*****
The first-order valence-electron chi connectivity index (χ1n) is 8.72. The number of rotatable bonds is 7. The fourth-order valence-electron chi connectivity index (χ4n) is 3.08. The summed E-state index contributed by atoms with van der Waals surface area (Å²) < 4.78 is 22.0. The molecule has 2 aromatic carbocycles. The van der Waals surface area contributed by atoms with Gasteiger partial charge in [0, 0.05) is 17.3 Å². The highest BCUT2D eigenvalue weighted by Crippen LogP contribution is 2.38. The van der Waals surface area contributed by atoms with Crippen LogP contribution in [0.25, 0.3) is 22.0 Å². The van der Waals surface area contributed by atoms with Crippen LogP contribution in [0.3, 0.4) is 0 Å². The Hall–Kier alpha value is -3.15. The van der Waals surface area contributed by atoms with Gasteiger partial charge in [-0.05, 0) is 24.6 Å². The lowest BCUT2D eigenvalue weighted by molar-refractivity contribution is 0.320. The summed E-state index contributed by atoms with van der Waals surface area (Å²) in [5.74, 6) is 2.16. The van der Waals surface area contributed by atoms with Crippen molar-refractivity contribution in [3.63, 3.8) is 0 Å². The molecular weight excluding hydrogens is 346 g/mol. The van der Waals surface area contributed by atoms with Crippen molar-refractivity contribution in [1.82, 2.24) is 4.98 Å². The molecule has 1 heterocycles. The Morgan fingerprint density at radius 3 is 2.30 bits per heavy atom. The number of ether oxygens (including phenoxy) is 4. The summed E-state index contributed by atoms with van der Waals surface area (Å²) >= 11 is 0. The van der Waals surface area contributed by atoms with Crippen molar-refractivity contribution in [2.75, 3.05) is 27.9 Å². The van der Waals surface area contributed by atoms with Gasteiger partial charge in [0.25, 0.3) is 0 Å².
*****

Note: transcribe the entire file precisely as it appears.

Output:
The first-order valence-electron chi connectivity index (χ1n) is 8.72. The number of rotatable bonds is 7. The fourth-order valence-electron chi connectivity index (χ4n) is 3.08. The summed E-state index contributed by atoms with van der Waals surface area (Å²) < 4.78 is 22.0. The molecule has 2 aromatic carbocycles. The van der Waals surface area contributed by atoms with Gasteiger partial charge in [0, 0.05) is 17.3 Å². The highest BCUT2D eigenvalue weighted by Crippen LogP contribution is 2.38. The van der Waals surface area contributed by atoms with Crippen LogP contribution in [0.25, 0.3) is 22.0 Å². The van der Waals surface area contributed by atoms with Crippen LogP contribution in [0.3, 0.4) is 0 Å². The Hall–Kier alpha value is -3.15. The van der Waals surface area contributed by atoms with Gasteiger partial charge in [-0.05, 0) is 24.6 Å². The lowest BCUT2D eigenvalue weighted by molar-refractivity contribution is 0.320. The summed E-state index contributed by atoms with van der Waals surface area (Å²) in [5.74, 6) is 2.16. The van der Waals surface area contributed by atoms with Crippen molar-refractivity contribution in [3.63, 3.8) is 0 Å². The molecular weight excluding hydrogens is 346 g/mol. The van der Waals surface area contributed by atoms with Crippen molar-refractivity contribution in [1.82, 2.24) is 4.98 Å². The molecule has 1 heterocycles. The Morgan fingerprint density at radius 3 is 2.30 bits per heavy atom. The number of ether oxygens (including phenoxy) is 4. The summed E-state index contributed by atoms with van der Waals surface area (Å²) >= 11 is 0. The van der Waals surface area contributed by atoms with Crippen molar-refractivity contribution in [2.75, 3.05) is 27.9 Å². The van der Waals surface area contributed by atoms with Gasteiger partial charge in [0.25, 0.3) is 0 Å².